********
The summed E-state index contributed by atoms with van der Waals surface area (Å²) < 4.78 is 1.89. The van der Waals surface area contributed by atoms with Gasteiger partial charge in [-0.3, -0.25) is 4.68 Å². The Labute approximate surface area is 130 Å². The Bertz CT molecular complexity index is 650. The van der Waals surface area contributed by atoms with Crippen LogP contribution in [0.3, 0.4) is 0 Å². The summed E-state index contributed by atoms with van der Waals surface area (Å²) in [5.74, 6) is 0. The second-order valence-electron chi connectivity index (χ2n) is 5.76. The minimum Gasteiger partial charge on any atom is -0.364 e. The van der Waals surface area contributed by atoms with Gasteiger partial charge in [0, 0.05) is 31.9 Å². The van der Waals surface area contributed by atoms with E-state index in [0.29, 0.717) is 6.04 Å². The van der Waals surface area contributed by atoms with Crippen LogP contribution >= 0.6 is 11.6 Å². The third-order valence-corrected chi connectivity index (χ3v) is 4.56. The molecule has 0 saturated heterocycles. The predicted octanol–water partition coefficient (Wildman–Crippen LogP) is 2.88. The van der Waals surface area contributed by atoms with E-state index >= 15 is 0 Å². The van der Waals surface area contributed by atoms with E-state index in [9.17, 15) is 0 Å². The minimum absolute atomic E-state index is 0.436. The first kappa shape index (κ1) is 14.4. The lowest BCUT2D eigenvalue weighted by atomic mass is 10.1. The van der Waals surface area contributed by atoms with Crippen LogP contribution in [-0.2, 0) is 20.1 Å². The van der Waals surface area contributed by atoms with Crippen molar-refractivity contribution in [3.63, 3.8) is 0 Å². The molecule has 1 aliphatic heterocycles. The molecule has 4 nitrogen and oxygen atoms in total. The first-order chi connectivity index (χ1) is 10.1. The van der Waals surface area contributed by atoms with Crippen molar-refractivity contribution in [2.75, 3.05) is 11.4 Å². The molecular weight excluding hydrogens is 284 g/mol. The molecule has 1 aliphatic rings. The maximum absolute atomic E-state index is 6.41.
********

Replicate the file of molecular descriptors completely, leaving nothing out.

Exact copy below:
The summed E-state index contributed by atoms with van der Waals surface area (Å²) < 4.78 is 1.89. The van der Waals surface area contributed by atoms with Gasteiger partial charge in [-0.3, -0.25) is 4.68 Å². The Labute approximate surface area is 130 Å². The Bertz CT molecular complexity index is 650. The van der Waals surface area contributed by atoms with Crippen LogP contribution in [0.3, 0.4) is 0 Å². The summed E-state index contributed by atoms with van der Waals surface area (Å²) in [5.74, 6) is 0. The second-order valence-electron chi connectivity index (χ2n) is 5.76. The minimum Gasteiger partial charge on any atom is -0.364 e. The van der Waals surface area contributed by atoms with Gasteiger partial charge in [0, 0.05) is 31.9 Å². The van der Waals surface area contributed by atoms with E-state index in [0.29, 0.717) is 6.04 Å². The van der Waals surface area contributed by atoms with Crippen LogP contribution >= 0.6 is 11.6 Å². The third-order valence-corrected chi connectivity index (χ3v) is 4.56. The molecule has 0 saturated heterocycles. The predicted octanol–water partition coefficient (Wildman–Crippen LogP) is 2.88. The van der Waals surface area contributed by atoms with E-state index >= 15 is 0 Å². The van der Waals surface area contributed by atoms with E-state index in [9.17, 15) is 0 Å². The minimum absolute atomic E-state index is 0.436. The first kappa shape index (κ1) is 14.4. The lowest BCUT2D eigenvalue weighted by atomic mass is 10.1. The van der Waals surface area contributed by atoms with Crippen LogP contribution in [-0.2, 0) is 20.1 Å². The van der Waals surface area contributed by atoms with Crippen molar-refractivity contribution in [3.63, 3.8) is 0 Å². The molecule has 1 aliphatic heterocycles. The molecule has 4 nitrogen and oxygen atoms in total. The first-order chi connectivity index (χ1) is 10.1. The van der Waals surface area contributed by atoms with Crippen molar-refractivity contribution in [2.75, 3.05) is 11.4 Å². The molecular weight excluding hydrogens is 284 g/mol. The molecule has 1 aliphatic rings. The maximum absolute atomic E-state index is 6.41.